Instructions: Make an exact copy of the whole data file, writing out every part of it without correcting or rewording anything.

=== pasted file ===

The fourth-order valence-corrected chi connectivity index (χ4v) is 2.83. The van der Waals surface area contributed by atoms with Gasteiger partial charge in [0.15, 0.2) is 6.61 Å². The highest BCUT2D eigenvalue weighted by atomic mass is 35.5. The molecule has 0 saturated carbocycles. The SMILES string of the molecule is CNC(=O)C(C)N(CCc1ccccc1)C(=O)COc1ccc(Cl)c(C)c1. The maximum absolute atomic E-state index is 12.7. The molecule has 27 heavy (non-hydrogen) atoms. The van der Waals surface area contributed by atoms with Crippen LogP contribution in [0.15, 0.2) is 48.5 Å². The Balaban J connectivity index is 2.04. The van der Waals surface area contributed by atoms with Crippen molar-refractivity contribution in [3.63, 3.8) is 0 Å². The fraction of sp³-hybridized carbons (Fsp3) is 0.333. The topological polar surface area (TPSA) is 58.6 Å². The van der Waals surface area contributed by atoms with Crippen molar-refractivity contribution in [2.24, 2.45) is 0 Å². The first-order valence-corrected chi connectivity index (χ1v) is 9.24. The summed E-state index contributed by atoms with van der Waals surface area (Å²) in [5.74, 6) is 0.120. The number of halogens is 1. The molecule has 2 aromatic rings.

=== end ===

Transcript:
The fourth-order valence-corrected chi connectivity index (χ4v) is 2.83. The van der Waals surface area contributed by atoms with Gasteiger partial charge in [0.15, 0.2) is 6.61 Å². The highest BCUT2D eigenvalue weighted by atomic mass is 35.5. The molecule has 0 saturated carbocycles. The SMILES string of the molecule is CNC(=O)C(C)N(CCc1ccccc1)C(=O)COc1ccc(Cl)c(C)c1. The maximum absolute atomic E-state index is 12.7. The molecule has 27 heavy (non-hydrogen) atoms. The van der Waals surface area contributed by atoms with Crippen LogP contribution in [0.15, 0.2) is 48.5 Å². The Balaban J connectivity index is 2.04. The van der Waals surface area contributed by atoms with Crippen molar-refractivity contribution in [3.63, 3.8) is 0 Å². The fraction of sp³-hybridized carbons (Fsp3) is 0.333. The topological polar surface area (TPSA) is 58.6 Å². The van der Waals surface area contributed by atoms with Crippen molar-refractivity contribution in [2.24, 2.45) is 0 Å². The first-order valence-corrected chi connectivity index (χ1v) is 9.24. The summed E-state index contributed by atoms with van der Waals surface area (Å²) in [5.74, 6) is 0.120. The number of halogens is 1. The molecule has 2 aromatic rings.